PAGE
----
As some of the most well-rounded 3D printers in the industry, the Stratasys F123 Series have won numerous awards. It’s easy to operate and maintain these machines, regardless of the user’s level of experience, and they are proficient at every stage of prototyping, from concept to validation, to functional performance.

The printers work with a range of materials – so users can produce complex parts with flexibility and accuracy. This includes advanced features like Fast Draft mode for truly rapid prototyping and soluble support to prevent design compromise and hands-on removal – All designed to shorten product development cycles and time to market.

All of these different characteristics allow for the F123 series to provide innovative solutions for manufacturers working with a wide variety of applications. This vast array of potential use is best seen in the assortment of companies that have purchased the Stratasys F370, the largest and most robust model in the F123 line of 3D printers; boasting a 14 x 10 x 14 in. build size, additional software integration, and access to a plethora of unique materials designed to help ensure prototyping success, all at an accessible price point. Companies that best represent the diversity of this machine include:

Juggernaut Design | Industrial Design Logo

Juggernaut Design

PADT client Juggernaut is an authority in rugged product design, bringing innovation and expertise to products to survive in challenging environments. Employing the latest tools and technology, this team of designers and engineers is always looking for the best way to meet their client’s ever-evolving requirements. 3D printing is one such tool a design firm like Juggernaut relies on. Covering everything from the development of prototypes and form studies, to ergonomic test rigs and even functional models, the need for quick turnaround is relevant at nearly every stage of the design process. Having physical parts to show to clients also helps to improve communication, allowing them to better visualize key design elements.

National Renewable Energy Laboratory

The U.S. Department of Energy’s National Renewable Energy Laboratory (NREL) focuses on advancing the science and engineering of energy efficiency, sustainable transportation, and renewable power technologies, including marine energy. When it comes to developing the components of a wave energy device that produce power from relative motion induced by the dynamics of ocean waves for example, NREL’s research requires extensive validation before it is ready for commercialization. This process often includes generating sub-scale components for numerical model validation, prototypes for proof of concept, and other visual representations to provide clarity throughout the entire manufacturing process. It’s also important to accurately validate research projects at a more manageable and cost-effective scale before moving beyond the prototype stage.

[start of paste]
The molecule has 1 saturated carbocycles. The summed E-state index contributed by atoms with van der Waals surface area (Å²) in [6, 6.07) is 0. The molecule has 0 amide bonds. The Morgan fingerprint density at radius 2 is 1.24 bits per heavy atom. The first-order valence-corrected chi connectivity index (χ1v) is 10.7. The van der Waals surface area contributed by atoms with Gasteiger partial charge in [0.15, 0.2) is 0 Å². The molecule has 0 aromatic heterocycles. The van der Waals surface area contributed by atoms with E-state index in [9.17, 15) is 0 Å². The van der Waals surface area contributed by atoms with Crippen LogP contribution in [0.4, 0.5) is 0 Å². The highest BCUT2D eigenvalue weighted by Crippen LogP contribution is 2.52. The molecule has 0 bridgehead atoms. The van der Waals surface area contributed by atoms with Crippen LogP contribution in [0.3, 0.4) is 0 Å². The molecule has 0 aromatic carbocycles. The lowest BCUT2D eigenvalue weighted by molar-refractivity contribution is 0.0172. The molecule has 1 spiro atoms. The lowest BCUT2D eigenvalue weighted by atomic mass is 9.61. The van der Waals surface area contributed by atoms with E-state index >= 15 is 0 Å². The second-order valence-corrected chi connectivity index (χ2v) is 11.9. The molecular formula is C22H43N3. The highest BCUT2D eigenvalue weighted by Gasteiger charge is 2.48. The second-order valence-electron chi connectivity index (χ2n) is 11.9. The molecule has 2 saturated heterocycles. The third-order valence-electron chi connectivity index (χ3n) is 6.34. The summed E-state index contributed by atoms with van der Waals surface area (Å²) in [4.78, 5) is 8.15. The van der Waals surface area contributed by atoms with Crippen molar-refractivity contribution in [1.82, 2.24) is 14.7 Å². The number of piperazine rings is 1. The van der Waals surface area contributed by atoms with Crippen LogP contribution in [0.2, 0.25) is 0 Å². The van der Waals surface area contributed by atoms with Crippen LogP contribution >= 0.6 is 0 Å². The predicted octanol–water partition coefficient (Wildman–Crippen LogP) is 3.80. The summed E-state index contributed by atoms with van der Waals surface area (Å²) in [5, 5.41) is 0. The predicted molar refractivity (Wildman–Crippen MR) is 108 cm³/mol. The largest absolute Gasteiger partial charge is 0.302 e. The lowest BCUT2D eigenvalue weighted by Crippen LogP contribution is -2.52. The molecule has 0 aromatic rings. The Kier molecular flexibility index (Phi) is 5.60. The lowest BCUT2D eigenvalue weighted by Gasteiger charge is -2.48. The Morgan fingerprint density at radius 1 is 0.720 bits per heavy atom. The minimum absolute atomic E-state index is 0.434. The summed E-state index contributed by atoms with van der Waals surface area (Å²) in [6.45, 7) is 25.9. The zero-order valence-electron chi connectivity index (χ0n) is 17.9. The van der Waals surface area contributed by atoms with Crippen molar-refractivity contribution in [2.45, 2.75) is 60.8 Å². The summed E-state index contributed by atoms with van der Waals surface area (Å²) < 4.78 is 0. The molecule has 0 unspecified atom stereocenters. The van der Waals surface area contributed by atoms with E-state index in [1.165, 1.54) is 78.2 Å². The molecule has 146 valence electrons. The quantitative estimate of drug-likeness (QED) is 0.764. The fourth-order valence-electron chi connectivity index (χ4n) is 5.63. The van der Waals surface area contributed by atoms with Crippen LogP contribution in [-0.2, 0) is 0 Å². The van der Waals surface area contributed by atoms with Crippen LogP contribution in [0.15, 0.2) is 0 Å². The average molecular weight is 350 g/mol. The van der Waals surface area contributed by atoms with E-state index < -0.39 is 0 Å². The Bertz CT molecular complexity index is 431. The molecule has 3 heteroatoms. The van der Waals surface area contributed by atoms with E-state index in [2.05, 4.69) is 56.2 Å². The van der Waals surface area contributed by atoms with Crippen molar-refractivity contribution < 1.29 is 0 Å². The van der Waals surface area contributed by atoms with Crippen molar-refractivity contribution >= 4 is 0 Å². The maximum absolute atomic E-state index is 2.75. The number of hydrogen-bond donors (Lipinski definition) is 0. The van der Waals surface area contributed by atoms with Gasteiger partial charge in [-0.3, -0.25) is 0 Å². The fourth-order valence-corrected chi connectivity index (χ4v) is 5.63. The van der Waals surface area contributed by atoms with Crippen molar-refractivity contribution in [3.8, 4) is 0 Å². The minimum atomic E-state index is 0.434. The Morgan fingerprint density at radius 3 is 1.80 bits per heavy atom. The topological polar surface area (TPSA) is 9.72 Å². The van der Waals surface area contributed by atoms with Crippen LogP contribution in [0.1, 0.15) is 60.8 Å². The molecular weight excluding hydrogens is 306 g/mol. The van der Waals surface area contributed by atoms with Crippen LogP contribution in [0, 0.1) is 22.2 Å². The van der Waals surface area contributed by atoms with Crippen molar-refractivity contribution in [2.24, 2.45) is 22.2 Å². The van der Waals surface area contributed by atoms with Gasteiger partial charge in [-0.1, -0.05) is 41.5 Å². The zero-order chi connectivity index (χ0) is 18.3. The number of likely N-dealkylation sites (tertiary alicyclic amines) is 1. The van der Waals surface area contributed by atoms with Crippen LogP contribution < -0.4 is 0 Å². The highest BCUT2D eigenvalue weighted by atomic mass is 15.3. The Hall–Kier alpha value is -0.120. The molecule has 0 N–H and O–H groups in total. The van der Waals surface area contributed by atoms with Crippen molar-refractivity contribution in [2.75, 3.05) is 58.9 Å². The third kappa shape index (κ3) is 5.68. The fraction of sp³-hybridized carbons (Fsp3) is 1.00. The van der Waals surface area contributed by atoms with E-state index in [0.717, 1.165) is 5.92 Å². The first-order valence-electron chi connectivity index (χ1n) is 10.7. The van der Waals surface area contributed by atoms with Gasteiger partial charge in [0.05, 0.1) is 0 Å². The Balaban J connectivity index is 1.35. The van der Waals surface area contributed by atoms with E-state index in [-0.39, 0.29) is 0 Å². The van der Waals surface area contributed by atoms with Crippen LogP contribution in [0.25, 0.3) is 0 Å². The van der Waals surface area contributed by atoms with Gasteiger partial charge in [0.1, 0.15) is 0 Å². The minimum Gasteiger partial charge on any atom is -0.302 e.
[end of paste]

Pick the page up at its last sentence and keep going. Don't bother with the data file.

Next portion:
Recently, NREL has ventured into building parts with more complex geometries, such as 3D printing hydrodynamically accurate models that are able to effectively represent the intricacies of various geometry and mass properties at scale.

Sierra Nevada Corporation

Sierra Nevada Corporation (SNC) is a privately held, advanced technology company providing customer-focused innovative solutions in the areas of aerospace, aviation, electronics, and systems integration. SNC’s diverse technologies are used in applications including telemedicine, navigation and guidance systems, threat detection and security, commercial aviation, scientific research, and infrastructure protection, among others. SNC decided to purchase an F370 Stratasys 3D printer to help the company’s engineering team iterate faster on new application designs. This machine was specifically attractive due to the reasonable purchase and operational costs of Stratasys printers, as well as the reduced manufacturing times it provided.

These use cases provide an example of how the Stratasys F123 series is helping to replace traditional manufacturing to save costs and provide a more efficient in-house, rapid design solution. The Stratasys F123 printers, and specifically the power and size of its flagship model, the F370, are revolutionizing design team’s workflow by providing more flexibility and accessibility than ever before.

To learn more about the Stratasys F123 Series, and find the machine that is right for you, please visit PADT’s Stratasys product page here. And to talk to PADT’s sales staff about a demo, please call 1-800-293-PADT.

Press Release: PADT Awarded U.S. Army Phase I SBIR Grant for Combustor Geometry Research Using 3D Printing, Simulation, and Product Development

We are pleased to announce that the US Army has awarded PADT a Phase I SBIR Grant to explore novel geometries for combustor cooling holes. This is our 15th SBIR/STTR win.

We are excited about this win because it is a project that combines Additive Manufacturing, CFD and Thermal Simulation, and Design in one project. And to make it even better, the work is being done in conjunction with our largest customer, Honeywell Aerospace.